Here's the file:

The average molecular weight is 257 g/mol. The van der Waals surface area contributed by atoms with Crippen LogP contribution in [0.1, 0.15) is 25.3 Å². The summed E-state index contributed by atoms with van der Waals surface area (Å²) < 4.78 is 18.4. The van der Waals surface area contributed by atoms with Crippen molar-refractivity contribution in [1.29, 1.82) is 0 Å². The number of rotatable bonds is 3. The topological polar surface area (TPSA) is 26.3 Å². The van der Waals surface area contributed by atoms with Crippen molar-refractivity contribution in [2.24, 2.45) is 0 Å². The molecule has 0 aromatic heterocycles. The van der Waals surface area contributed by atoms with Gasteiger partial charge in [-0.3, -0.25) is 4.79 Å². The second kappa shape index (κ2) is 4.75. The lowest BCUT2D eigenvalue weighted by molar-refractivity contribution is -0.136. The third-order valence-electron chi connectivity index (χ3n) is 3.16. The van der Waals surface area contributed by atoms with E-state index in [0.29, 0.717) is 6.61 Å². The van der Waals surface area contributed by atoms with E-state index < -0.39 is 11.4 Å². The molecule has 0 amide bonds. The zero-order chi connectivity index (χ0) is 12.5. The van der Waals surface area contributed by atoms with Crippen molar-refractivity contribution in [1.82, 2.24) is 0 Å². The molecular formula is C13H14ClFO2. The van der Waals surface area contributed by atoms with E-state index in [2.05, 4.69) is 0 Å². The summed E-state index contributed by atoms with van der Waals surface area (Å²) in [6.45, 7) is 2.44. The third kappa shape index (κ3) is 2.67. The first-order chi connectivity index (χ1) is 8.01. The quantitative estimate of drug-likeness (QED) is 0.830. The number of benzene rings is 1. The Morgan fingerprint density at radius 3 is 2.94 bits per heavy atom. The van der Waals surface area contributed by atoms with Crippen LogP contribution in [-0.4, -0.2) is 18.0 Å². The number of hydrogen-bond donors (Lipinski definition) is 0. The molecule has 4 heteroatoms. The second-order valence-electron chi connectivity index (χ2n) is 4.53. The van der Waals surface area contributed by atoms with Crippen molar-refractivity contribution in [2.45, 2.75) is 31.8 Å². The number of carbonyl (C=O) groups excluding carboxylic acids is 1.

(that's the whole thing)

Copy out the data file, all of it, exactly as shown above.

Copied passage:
The average molecular weight is 257 g/mol. The van der Waals surface area contributed by atoms with Crippen LogP contribution in [0.1, 0.15) is 25.3 Å². The summed E-state index contributed by atoms with van der Waals surface area (Å²) < 4.78 is 18.4. The van der Waals surface area contributed by atoms with Crippen molar-refractivity contribution in [1.29, 1.82) is 0 Å². The number of rotatable bonds is 3. The topological polar surface area (TPSA) is 26.3 Å². The van der Waals surface area contributed by atoms with Crippen molar-refractivity contribution in [2.24, 2.45) is 0 Å². The molecule has 0 aromatic heterocycles. The van der Waals surface area contributed by atoms with Gasteiger partial charge in [-0.3, -0.25) is 4.79 Å². The second kappa shape index (κ2) is 4.75. The lowest BCUT2D eigenvalue weighted by molar-refractivity contribution is -0.136. The third-order valence-electron chi connectivity index (χ3n) is 3.16. The van der Waals surface area contributed by atoms with E-state index in [0.29, 0.717) is 6.61 Å². The van der Waals surface area contributed by atoms with E-state index < -0.39 is 11.4 Å². The molecule has 0 amide bonds. The zero-order chi connectivity index (χ0) is 12.5. The van der Waals surface area contributed by atoms with Crippen molar-refractivity contribution in [1.82, 2.24) is 0 Å². The molecular formula is C13H14ClFO2. The van der Waals surface area contributed by atoms with E-state index in [2.05, 4.69) is 0 Å². The summed E-state index contributed by atoms with van der Waals surface area (Å²) in [6.45, 7) is 2.44. The third kappa shape index (κ3) is 2.67. The first-order chi connectivity index (χ1) is 8.01. The quantitative estimate of drug-likeness (QED) is 0.830. The number of benzene rings is 1. The Morgan fingerprint density at radius 3 is 2.94 bits per heavy atom. The van der Waals surface area contributed by atoms with Crippen LogP contribution in [-0.4, -0.2) is 18.0 Å². The number of hydrogen-bond donors (Lipinski definition) is 0. The molecule has 4 heteroatoms. The second-order valence-electron chi connectivity index (χ2n) is 4.53. The van der Waals surface area contributed by atoms with Crippen molar-refractivity contribution in [2.45, 2.75) is 31.8 Å². The number of carbonyl (C=O) groups excluding carboxylic acids is 1.